Her first international accolade came in 1993 when Australia advanced unbeaten through the FIBA World Championship for Junior Women to win their first gold medal at the tournament.
Averaging 10.1 points per contest, the centre added six points and provided a dominant defensive presence under the rim in the gold medal game as Australia defeated Russia 72-54.
She was immediately placed on the Opals radar and represented the national side just a year later at the 1994 World Championships where Australia equalled their best ever result with a fourth placed finish.
It was the beginning of a 262-game career for the Opals as Whittle provided the height that had been lacking from Australia’s line-ups in years past and her rebounding and rim protection proved critical to Australia’s chances, becoming the mountain in the middle of the Australian defence.
Just five years after her gold medal victory as a junior, Whittle became a member of Australia’s first Olympic medal winning team (for women or men) when they secured bronze in 1996 by beating Ukraine.
She played in all eight games for the tournament, averaging five points and 3.2 rebounds per match before scoring seven points in the bronze medal game.
That victory sparked an era of medals for the Opals as they followed up the performance with another bronze at the 1998 World Championships before returning home to participate in the 2000 Sydney Olympics.
With the nation behind them, Australia competed in their first ever Olympic gold medal game and while they fell to the USA, it remains arguably their best ever performance at an Olympics as they won the silver medal.
Whittle was the team’s second leading rebounder behind Lauren Jackson and that dominant front court helped Australia earn a fourth consecutive medal when they won bronze at the 2002 World Championships.
The centre then announced her retirement and missed the 2004 Olympics but upon a request from Tom Maher, she returned to the Opals for the 2006 World Championships and was subsequently named co-captain.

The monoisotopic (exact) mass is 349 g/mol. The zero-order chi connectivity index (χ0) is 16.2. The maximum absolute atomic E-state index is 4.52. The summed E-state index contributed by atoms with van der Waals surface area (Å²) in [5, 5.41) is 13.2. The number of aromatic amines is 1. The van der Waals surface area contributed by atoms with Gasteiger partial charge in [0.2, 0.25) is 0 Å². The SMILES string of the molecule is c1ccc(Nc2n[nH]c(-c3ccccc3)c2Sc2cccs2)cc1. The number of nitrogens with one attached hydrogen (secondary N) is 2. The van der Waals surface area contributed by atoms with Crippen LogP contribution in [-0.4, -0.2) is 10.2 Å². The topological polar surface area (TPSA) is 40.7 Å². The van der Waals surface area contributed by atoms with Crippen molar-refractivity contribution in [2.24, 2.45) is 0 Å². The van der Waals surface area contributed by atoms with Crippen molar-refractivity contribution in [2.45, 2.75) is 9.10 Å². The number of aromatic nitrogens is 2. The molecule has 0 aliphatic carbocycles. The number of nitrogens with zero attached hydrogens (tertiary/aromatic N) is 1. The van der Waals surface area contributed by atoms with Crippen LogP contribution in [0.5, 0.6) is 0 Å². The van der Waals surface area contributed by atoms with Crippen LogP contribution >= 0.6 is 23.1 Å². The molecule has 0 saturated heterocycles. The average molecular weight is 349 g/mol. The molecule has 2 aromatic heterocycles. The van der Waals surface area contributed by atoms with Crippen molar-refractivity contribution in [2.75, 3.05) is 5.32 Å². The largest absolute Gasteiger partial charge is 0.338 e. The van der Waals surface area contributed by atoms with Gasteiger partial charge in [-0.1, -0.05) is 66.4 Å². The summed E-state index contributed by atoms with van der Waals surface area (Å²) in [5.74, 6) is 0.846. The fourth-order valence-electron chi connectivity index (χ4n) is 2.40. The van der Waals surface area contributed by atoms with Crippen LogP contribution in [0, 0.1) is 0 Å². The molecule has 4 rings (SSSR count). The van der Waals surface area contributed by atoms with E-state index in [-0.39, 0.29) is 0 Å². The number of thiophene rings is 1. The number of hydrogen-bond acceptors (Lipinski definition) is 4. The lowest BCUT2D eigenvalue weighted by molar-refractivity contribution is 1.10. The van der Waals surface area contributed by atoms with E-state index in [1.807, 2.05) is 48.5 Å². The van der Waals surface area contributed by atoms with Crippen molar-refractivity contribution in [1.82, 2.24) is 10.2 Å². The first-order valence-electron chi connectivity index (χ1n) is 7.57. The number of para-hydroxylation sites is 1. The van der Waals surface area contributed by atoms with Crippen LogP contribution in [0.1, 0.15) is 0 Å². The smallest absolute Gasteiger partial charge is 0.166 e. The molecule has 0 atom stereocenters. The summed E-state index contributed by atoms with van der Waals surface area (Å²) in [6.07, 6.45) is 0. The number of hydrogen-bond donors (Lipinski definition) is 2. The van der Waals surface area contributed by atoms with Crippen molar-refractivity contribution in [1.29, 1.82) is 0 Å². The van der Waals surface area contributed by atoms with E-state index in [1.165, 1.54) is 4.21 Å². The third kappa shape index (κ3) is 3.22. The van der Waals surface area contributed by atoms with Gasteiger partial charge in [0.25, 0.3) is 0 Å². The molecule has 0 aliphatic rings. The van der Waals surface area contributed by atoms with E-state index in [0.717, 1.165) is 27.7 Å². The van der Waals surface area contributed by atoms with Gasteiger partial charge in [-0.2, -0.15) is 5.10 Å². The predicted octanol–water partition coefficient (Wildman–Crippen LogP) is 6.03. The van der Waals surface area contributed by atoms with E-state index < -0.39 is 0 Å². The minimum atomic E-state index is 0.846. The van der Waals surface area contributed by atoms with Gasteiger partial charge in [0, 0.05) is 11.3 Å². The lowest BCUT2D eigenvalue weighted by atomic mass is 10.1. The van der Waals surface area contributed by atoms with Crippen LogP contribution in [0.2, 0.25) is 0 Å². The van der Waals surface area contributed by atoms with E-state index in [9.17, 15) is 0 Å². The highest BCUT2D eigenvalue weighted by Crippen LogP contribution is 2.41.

The return led to her greatest achievement on the international scene as Australia won the gold medal following nine consecutive victories which culminated with a 91-74 defeat of Russia in the final.
The respect in which Whittle was held by her peers produced one of the great moments of Australian basketball history when Jackson grabbed the trophy and presented it to her co-captain, signifying Whittle’s great contribution to the Opals.
That medal came mere months after Australia dominated at the 2006 Melbourne Commonwealth Games, winning five games by an average of 65 points including a victory over New Zealand in the gold medal match.
Domestically, Whittle played 295 games in the WNBL after debuting for the AIS (1989-91) and representing the Brisbane Blazers (1992-97), Perth Breakers (1998-99) and Bulleen Boomers (2000).
In 2005, she joined the Canberra Capitals and the following year she was the club MVP as the Caps won the Championship, finishing as the league’s third leading scorer with 17 points per game, second for rebounds (9.0) and fourth for blocks (1.9).
In her final WNBL season, Whittle moved to the Adelaide Lightning and won her second title after a dominant 21-3 regular season, capping off a career that also included four All-Star Teams (1996, 1997, 2005 and 2006.)
Also enjoying successful stints with teams in France, Germany, Hungary and Spain as well as in the WNBA with the Washington Mystics, Whittle was a mighty warrior and a cornerstone of the golden age for the Opals.
Purchase your tickets for one of Australian basketball's most prestigious nights as Jenny Whittle is inducted alongside six other athletes, coaches and contributors here.
The 2016 Australian Basketball Hall of Fame Class:
Perry Crosswhite AM
Liesl Tesch AM
Patrick Hunt AM
Ron Harvey CVO AM
Ken Watson BEM